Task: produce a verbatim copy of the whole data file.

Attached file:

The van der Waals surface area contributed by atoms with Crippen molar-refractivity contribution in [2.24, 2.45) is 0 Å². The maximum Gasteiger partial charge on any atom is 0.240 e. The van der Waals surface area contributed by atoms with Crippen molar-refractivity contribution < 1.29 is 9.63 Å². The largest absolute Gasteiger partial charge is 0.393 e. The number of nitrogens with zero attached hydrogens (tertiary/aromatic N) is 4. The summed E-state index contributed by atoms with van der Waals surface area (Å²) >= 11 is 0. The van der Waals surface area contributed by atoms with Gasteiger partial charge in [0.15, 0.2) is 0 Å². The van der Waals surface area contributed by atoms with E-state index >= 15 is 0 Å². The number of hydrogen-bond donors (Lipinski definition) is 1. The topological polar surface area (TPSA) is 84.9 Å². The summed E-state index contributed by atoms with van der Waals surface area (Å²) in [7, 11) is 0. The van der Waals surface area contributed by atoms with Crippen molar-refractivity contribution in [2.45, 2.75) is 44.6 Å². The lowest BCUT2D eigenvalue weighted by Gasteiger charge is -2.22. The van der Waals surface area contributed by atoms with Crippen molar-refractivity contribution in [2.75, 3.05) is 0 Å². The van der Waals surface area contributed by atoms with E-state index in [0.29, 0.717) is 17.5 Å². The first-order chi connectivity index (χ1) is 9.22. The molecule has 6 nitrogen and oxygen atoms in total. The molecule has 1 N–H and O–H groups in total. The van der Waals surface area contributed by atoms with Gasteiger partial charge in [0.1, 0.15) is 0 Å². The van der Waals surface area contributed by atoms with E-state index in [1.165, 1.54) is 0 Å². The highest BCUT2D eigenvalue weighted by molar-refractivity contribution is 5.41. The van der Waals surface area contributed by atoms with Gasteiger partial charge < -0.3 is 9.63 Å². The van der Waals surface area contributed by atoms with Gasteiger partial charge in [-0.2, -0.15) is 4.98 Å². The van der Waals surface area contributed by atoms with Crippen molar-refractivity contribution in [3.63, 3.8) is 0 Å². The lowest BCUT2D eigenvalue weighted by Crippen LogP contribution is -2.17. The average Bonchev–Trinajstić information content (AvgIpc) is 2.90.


The van der Waals surface area contributed by atoms with Crippen molar-refractivity contribution in [2.24, 2.45) is 0 Å². The maximum Gasteiger partial charge on any atom is 0.240 e. The van der Waals surface area contributed by atoms with Crippen molar-refractivity contribution < 1.29 is 9.63 Å². The largest absolute Gasteiger partial charge is 0.393 e. The number of nitrogens with zero attached hydrogens (tertiary/aromatic N) is 4. The summed E-state index contributed by atoms with van der Waals surface area (Å²) >= 11 is 0. The van der Waals surface area contributed by atoms with Gasteiger partial charge in [0.15, 0.2) is 0 Å². The van der Waals surface area contributed by atoms with E-state index >= 15 is 0 Å². The number of hydrogen-bond donors (Lipinski definition) is 1. The topological polar surface area (TPSA) is 84.9 Å². The summed E-state index contributed by atoms with van der Waals surface area (Å²) in [7, 11) is 0. The van der Waals surface area contributed by atoms with Crippen molar-refractivity contribution in [2.45, 2.75) is 44.6 Å². The lowest BCUT2D eigenvalue weighted by Gasteiger charge is -2.22. The van der Waals surface area contributed by atoms with Crippen molar-refractivity contribution in [2.75, 3.05) is 0 Å². The van der Waals surface area contributed by atoms with E-state index in [0.29, 0.717) is 17.5 Å². The first-order chi connectivity index (χ1) is 9.22. The molecule has 6 nitrogen and oxygen atoms in total. The molecule has 1 N–H and O–H groups in total. The van der Waals surface area contributed by atoms with Gasteiger partial charge in [0.1, 0.15) is 0 Å². The van der Waals surface area contributed by atoms with E-state index in [1.165, 1.54) is 0 Å². The highest BCUT2D eigenvalue weighted by molar-refractivity contribution is 5.41. The van der Waals surface area contributed by atoms with Gasteiger partial charge < -0.3 is 9.63 Å². The van der Waals surface area contributed by atoms with Gasteiger partial charge in [-0.2, -0.15) is 4.98 Å². The van der Waals surface area contributed by atoms with Crippen molar-refractivity contribution in [3.63, 3.8) is 0 Å². The lowest BCUT2D eigenvalue weighted by Crippen LogP contribution is -2.17. The average Bonchev–Trinajstić information content (AvgIpc) is 2.90.